Point estimation using Bayes 
Chapter 4.2 

2/9 
Analyticallytractable Bayes: conjugacy and priors 
Chapter 4.3, Appendix G 

2/12 
Review 

2/14 
EXAM 1: Probability Theory, Maximum Likelihood, Bayes Theorem 

2/16 
Numerical methods for Bayes: MCMC 
Chapter 7.17.2, 7.3 intro 

2/19 
MCMC: MetropolisHastings 
7.3.1, 7.3.2, 7.5 

2/21 
MCMC: Gibbs sample 
Chapter 7.3.3, 7.3.4 

2/23 
Interval Estimation: Bayesian credible intervals 
Chapter 5 

2/26 
Frequentist confidence intervals I: Likelihood profile, Fisher information 
Chapter 5 

2/28 
Frequentist confidence intervals II: Bootstrapping 
Chapter 5 

3/2 
Model Selection: Likelihood ratio test, AIC 

3/12 
Model Selection: DIC, predictive loss, model averaging 
Chapter 6 

3/14 
TBD 

3/16 
EXAM 2: MCMC, Intervals, Selection 

3/19 
Errors in variables, heteroskedasticity 
Chapter 5.4 & 7.4 

3/21 
Latent variables, Missing data models 
Chapter 7.6, 7.7, 8.1 

3/23 
Logistic regression 
Chapter 8.28.2.3 

3/26 
GLMs 
Chapter 8.28.2.3 Slides 

3/28 
Mixed Models 
Chapter 8.2.4 

3/30 
Multivariate Regression 

4/2 
Hierarchical Bayes 
Chapter 8.2.5  8.3 

4/4 
Nonlinear models 
Chapter 8.4 

4/6 
Applications of random effects models 
Chapter 8.58.7 

4/9 
TBD 

4/11 
EXAM 3 GLMM, HB 

4/13 
Time series: Basics and StateSpace 
Chapters 9.1, 9.2, 9.6 

4/18 
Time series: MarkRecapture 
Chapter 9.7, 9.8, 9.16 

4/20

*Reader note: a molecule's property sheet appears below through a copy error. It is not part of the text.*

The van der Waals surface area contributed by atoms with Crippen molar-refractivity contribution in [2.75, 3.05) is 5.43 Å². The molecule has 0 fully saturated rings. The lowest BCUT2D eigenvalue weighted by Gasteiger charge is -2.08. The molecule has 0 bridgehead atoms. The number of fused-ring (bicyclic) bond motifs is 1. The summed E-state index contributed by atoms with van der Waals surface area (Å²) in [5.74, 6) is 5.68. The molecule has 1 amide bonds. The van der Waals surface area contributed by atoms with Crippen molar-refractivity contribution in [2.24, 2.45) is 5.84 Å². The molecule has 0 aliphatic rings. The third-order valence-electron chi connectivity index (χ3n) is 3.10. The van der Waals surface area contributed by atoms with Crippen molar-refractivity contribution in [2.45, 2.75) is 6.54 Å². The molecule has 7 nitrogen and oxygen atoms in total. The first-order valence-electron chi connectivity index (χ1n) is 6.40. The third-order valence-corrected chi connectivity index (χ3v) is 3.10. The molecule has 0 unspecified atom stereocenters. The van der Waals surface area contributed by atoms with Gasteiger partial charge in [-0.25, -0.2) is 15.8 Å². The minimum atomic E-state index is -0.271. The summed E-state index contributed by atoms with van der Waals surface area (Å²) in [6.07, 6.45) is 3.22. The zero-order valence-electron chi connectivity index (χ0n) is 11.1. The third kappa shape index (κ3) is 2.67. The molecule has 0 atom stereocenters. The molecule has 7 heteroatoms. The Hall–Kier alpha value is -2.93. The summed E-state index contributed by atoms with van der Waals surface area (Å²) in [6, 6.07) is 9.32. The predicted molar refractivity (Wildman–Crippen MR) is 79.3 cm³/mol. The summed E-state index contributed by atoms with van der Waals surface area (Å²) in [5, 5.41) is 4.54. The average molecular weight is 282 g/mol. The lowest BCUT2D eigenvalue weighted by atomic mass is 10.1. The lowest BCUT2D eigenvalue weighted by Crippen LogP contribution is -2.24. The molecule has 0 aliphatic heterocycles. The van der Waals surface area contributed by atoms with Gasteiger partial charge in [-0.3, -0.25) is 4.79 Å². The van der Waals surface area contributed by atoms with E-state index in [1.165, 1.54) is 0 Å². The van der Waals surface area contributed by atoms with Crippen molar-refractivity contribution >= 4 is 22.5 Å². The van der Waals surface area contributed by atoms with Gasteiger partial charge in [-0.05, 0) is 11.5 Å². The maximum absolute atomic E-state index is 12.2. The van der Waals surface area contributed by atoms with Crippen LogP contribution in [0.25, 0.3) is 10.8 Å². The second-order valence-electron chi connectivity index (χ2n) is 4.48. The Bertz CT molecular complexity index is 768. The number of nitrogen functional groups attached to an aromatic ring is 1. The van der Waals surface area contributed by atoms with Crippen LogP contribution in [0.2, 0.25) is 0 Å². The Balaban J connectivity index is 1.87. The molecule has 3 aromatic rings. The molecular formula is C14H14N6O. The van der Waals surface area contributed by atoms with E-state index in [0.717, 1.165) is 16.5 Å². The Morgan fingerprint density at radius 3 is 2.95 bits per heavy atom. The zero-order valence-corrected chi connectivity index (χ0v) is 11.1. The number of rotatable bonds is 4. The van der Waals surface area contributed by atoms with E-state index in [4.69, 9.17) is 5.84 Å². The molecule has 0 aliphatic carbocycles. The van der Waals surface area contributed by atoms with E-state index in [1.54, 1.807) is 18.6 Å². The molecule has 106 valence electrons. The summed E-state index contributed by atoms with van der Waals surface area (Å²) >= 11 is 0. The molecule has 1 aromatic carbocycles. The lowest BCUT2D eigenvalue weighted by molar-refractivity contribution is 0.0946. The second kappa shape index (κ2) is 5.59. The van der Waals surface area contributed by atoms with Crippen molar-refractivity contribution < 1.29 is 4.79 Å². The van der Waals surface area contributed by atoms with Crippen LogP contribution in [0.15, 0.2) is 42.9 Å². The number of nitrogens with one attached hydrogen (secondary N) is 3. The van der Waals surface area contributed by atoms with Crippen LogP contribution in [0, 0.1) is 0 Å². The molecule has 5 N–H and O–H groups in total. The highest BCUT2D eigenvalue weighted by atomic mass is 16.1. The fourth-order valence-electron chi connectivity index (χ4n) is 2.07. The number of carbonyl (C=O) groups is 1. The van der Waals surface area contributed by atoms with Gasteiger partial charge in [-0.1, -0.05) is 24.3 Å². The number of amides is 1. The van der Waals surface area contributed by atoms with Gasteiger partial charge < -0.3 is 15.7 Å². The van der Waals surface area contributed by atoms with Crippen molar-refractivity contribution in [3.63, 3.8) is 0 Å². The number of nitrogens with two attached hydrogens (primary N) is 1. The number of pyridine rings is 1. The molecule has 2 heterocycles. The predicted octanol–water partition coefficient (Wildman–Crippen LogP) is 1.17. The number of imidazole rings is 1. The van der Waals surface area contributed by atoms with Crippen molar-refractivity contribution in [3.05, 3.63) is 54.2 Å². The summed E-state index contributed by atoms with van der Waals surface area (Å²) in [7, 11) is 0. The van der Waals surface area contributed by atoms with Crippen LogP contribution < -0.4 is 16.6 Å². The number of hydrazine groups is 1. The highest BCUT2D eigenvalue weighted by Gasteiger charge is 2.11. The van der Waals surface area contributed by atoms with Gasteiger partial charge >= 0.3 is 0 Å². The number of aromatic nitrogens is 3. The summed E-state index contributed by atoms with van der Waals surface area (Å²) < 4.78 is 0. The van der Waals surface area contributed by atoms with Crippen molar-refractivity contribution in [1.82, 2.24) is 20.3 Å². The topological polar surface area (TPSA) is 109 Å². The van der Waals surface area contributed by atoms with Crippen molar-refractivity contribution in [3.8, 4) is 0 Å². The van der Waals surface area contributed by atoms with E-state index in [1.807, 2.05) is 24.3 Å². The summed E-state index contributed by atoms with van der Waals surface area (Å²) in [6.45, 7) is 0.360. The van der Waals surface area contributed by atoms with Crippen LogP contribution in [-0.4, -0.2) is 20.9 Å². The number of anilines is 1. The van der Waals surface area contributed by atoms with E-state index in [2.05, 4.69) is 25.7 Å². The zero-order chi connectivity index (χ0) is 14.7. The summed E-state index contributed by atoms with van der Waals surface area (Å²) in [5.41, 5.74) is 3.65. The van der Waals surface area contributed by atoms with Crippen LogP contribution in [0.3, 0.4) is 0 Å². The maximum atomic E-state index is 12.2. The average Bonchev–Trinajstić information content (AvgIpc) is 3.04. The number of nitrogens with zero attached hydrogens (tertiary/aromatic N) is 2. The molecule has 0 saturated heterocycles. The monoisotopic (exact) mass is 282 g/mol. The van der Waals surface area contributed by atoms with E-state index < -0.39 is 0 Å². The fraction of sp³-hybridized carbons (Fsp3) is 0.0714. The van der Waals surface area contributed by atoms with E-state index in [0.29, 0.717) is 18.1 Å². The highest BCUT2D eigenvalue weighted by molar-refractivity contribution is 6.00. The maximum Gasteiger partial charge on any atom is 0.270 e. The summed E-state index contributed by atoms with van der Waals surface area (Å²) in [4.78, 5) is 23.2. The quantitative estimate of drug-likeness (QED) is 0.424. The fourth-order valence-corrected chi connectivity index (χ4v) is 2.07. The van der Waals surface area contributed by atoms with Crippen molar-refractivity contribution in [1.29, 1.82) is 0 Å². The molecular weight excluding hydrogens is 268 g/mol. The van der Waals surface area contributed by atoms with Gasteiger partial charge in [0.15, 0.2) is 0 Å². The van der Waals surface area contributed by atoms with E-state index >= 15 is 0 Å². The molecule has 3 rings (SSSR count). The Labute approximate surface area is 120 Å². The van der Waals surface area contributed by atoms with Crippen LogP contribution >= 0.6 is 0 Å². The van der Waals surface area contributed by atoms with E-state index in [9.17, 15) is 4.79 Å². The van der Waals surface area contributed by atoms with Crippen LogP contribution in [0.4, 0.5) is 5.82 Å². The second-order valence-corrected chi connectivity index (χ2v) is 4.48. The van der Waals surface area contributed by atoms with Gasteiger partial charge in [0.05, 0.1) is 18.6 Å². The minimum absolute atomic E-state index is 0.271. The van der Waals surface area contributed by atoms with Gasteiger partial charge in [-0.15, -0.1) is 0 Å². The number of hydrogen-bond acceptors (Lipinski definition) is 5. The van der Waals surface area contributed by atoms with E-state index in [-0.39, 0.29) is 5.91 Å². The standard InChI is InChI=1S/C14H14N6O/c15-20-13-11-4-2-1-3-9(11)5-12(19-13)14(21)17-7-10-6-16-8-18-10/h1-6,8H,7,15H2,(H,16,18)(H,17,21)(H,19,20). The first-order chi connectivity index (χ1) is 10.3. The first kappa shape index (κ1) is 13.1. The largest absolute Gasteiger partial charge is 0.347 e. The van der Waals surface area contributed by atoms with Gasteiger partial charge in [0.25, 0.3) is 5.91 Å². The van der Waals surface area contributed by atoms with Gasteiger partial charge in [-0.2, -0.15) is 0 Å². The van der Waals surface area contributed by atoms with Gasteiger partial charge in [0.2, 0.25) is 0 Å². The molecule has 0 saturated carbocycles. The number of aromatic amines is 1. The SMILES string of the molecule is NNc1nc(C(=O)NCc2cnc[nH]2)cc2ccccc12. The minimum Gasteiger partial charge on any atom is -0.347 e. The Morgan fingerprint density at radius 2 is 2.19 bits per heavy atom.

Time series: ARMA 
Chapter 9.3, 9.5 

4/23 
Time Series: Repeated Measures 
Chapter 9.10, 9.14, 9.15 

4/25 
Spatial: pointreferenced (geostatistical) data & Kriging 
Chapter 10.7 

4/27 
Spatial: Markov Random Field 
Chapter 10.8 

4/30 
Spatial: blockreferenced data and misalignment 
Chapter 10.9 

5/2 
Spatial: conditional autoregressive models (CAR) 
Chapter 10.10 

5/7 
EXAM 4, 911AM 
Lab Syllabus
Lab 
Week 
Topics 
Software 
1 
1/22 
Introduction to R 
R 
2 
1/29  Probability distributions and sampling 
R 
3 
2/5 
Fire return intervals: Maximum likelihood basics 
R 
4 
2/12 
Ecosystem responses to CO2: ML numerical optimization 
R 
5 
2/19 
Forest stand characteristics: Intro to BUGS 
JAGS 
6 
2/26 
Regression: Gibbs sampler 
R 
7 
3/12 
Nonlinear plant growth: Metropolis Algorithm 
R 
8 
3/19 
CO2 revisited: Interval estimation and model selection 
R 
9 
3/26 
Understory Regeneration: Random effects 
Both 
10 
4/2 
Mosquito abundance: Hierarchical modeling 
JAGS 
11 
4/9 
Moose population fluctuations: Statespace time series 
JAGS 
12 
4/16 
Peer Assessment of projects 

13  4/23 
Ozone: Space/time exploratory data analysis 
R 
14 
4/30 
South African biodiversity: Spatial CAR and Kriging 
WinBUGS 
Academic Code
It is your responsibility to know and understand the provisions of the CAS Academic Conduct Code. Copies are available in CAS 105. Suspected cases of academic misconduct will be referred to the Dean’s Office. See http://www.bu.edu/academics/resources/academicconductcode for conduct information for undergraduates and http://www.bu.edu/cas/students/graduate/formspoliciesprocedures/academicdisciplineprocedures/ for graduate student conduct requirements.